Cashel Blue included in breakfast platter of cheese and charcuterie

Breakfast is excellent here and you won’t have to leave your seat. No buffet. Everything, including juices and breads and cereals is brought to your table. You just indicate your preferences sit back and enjoy. Quite a menu as well. We can recommend the pancakes, the Full irish (or variants thereof), and the Charcuterie and Irish cheese plate.

The Ivy Restaurant at Killarney’s Victoria Hotel is a splendid place to dine. Again, here’s a high degree of comfort and space, a friendly and courteous team, and the food (not to mention the drink) doesn’t disappoint either. We had dinner there and can give it a big thumbs up! More details here.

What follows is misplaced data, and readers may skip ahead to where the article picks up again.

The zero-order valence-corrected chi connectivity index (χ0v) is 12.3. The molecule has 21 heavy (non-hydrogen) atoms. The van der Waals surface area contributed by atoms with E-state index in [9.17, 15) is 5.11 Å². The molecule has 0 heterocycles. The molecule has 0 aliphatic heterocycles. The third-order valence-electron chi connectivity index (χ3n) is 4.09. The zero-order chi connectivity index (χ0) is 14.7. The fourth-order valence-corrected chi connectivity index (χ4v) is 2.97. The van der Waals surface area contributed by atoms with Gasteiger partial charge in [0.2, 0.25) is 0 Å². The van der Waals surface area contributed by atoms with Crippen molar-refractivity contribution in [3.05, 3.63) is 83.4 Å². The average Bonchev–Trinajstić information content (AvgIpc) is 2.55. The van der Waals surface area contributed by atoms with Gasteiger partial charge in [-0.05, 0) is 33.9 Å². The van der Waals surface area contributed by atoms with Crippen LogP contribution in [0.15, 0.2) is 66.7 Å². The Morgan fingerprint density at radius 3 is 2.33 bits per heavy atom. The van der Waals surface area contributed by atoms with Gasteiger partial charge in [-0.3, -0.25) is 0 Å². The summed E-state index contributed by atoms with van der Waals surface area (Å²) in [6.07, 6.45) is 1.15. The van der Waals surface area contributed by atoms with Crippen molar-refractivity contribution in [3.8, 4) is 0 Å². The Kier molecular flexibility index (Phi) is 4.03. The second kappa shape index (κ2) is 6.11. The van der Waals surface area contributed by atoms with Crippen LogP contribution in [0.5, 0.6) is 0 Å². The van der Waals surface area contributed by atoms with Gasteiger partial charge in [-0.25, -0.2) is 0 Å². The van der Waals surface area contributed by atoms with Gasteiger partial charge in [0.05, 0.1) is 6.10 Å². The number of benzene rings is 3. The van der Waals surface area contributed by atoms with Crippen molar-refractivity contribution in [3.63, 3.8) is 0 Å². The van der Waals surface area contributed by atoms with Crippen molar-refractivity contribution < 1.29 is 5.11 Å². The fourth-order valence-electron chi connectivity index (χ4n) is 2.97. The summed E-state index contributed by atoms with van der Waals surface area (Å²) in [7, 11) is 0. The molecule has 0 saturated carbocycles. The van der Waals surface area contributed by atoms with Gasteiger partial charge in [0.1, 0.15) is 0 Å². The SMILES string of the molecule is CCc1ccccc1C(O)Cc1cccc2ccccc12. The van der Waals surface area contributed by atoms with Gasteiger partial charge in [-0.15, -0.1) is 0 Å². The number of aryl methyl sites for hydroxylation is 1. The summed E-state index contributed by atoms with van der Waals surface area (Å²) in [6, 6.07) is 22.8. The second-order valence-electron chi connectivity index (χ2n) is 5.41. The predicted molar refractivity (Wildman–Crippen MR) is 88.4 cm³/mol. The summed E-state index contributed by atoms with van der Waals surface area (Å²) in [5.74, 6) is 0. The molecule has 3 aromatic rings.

On another night, we had dinner at the relatively new Harrow Restaurant on the town’s High Street, another splendid and comfortable establishment with a very high standard of service and cooking. Read all about it here.

Slea Head

We spent a brilliant day on the road with the main focus on Dingle and the surrounding coast, including the spectacular Slea Head. It was mid-March and the weather was mixed but our hours on the coast and in the town were enhanced by the sunshine even the winds blew hard.

Torc Waterfall, mins from hotel
A few months back, we came across a magnificent sea salt made by a small enterprise called West of Dingle. It is usually stocked by the well-known Little Cheese Shop in Green Street but they had run out. We were directed to the Health Food Shop on Main Street and here we were able to stock up.

Local brew in hotel